Starr's junior bitch meltdown ended in a flameout when she discovered the truth about her surprise party. And look! It's another unlikely celebrity guest! Now, I love Mary J. Blige, but I always think it's incongruous when soap operas have wonderful performers of color on their shows bringing down the house like she did, and then the crowds are packed with mostly lily-white Anglo-Saxon faces. Ms. Mary is supposedly a longtime fan of One Life to Live, which is why she's appeared twice now in two years; don't we owe her, as a devoted fan, more African-American representation on the show? Don't we owe our own multi-cultural audience that too? No, not Vincent, God forbid, and I'd prefer anyone but the Williamsons personally, but whatever happened to R.J.? Rachel? The Halls? I'll even take a Price or a Nichols! Kerry Nichols can do another Gulf War rap! If there's one big complaint I have about OLTL in 2008, and I have relatively few, it's about the lack of diversity, and that stood out like a sore (Caucasian) thumb at Starr's party. Get on it, Frank Valentini! Chop chop! Fire Michael Easton if you have to, I don't mind!
The saving grace of this storyline is the consistently uneasy, tottering relationship between BFF "sisters" Starr and Langston, as Starr slowly rouses from the milquetoast romantic stupor Dena Higley left her character in, and begins to blossom anew as the young she-wolf she was destined to be. The writing for Starr now is genius, and organically realistic: Starr wants to be good and kind, to be Cole's high school sweetheart, but her truest nature, her Manning and Cramer genes, rebel against blind acceptance of the facts at face value, and refuse to accept anything but getting what she wants in any given situation. Langston, who had to fight to survive, knows better, and even dimwit Cole, having suffered the loss of his mother, knows that in life you don't always get what you want. Together, these three may have averted one disaster, but they are clearly still set on a collision course. My advice to Langston: Avoid the Reptile Round-Up.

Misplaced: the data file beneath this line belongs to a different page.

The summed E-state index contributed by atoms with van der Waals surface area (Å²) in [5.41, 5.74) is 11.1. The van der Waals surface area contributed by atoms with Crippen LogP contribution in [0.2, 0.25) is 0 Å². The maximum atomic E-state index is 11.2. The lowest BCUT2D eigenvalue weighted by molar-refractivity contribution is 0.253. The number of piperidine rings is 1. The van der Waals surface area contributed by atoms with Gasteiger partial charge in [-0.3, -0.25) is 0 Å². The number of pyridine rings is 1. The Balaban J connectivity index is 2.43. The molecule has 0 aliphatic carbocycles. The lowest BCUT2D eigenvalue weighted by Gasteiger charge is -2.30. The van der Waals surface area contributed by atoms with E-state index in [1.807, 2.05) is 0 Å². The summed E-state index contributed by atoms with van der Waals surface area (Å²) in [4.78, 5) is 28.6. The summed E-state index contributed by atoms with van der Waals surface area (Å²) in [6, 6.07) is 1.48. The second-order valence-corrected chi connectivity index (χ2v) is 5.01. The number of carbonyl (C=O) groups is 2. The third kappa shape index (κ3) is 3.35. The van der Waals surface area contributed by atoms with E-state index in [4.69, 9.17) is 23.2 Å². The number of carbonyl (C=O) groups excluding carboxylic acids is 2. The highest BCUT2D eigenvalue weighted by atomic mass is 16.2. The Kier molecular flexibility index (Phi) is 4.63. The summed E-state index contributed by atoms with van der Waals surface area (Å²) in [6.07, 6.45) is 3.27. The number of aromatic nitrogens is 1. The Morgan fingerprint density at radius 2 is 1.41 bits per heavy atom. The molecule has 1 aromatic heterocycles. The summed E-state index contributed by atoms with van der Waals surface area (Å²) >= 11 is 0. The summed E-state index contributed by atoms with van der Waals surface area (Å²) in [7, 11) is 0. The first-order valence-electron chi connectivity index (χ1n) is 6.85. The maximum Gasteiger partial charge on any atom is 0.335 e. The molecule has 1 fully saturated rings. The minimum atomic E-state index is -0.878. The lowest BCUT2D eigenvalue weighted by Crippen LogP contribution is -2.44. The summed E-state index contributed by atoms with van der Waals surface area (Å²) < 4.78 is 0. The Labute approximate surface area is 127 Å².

I like Sarah. I really do. And I think Cristian's an okay guy. Boring, yes, made of cardboard, yes, but a sweet man. And I think they're sweet together, if pretty boring, and that their romance has been carefully executed and gently written. But for God's sake: Who on Earth leaves spilled ice cream and cake on hardwood floors in the apartment you share with other people?! Are they toddlers?! Are they five years old?! What was that?! Do you think you get away with anything when you're in flagrante delicto? For once, I sympathized with Layla and Vincent. If I was her, I would've marched into Sarah's room, woken the two horndogs up, and made them lick it all up with their tongues. I ain't havin' that.
The week started on gunplay and ended on breakfast, breakfast, and more breakfast, and I couldn't be happier for it. Why? Because, as is so increasingly, delightfully common under the reign of Ron Carlivati, we get to see people doing what soaps are really all about: Living life. The Buchanans wake up to the sun differently than the Lords or the Cramers do, and they each relate differently. Their worlds - Cole and Langston's, Clint and Nora's, Viki and Charlie's, Jared and Natalie's, Adriana and Rex's, Gigi and Shane's - all interact differently around their various tables. This simple domesticity, this sense of home, family, and history, has lasted into the dog days of the Writer's Strike, and for that I am extremely grateful. I hope the solid quality continues until we get Carlivati and his full crew back, and I eagerly await more development with Jared and Natalie's forbidden love next week, along with the revelation of exactly what, as Ramsey called it, "the power vacuum in Llanview" after the death of ol' Asa has done to Buchanan Enterprises and the family this time. Not everybody was in the writers' bullpen last week, but it's still a brand new day in Llanview, and you shouldn't miss a minute of it.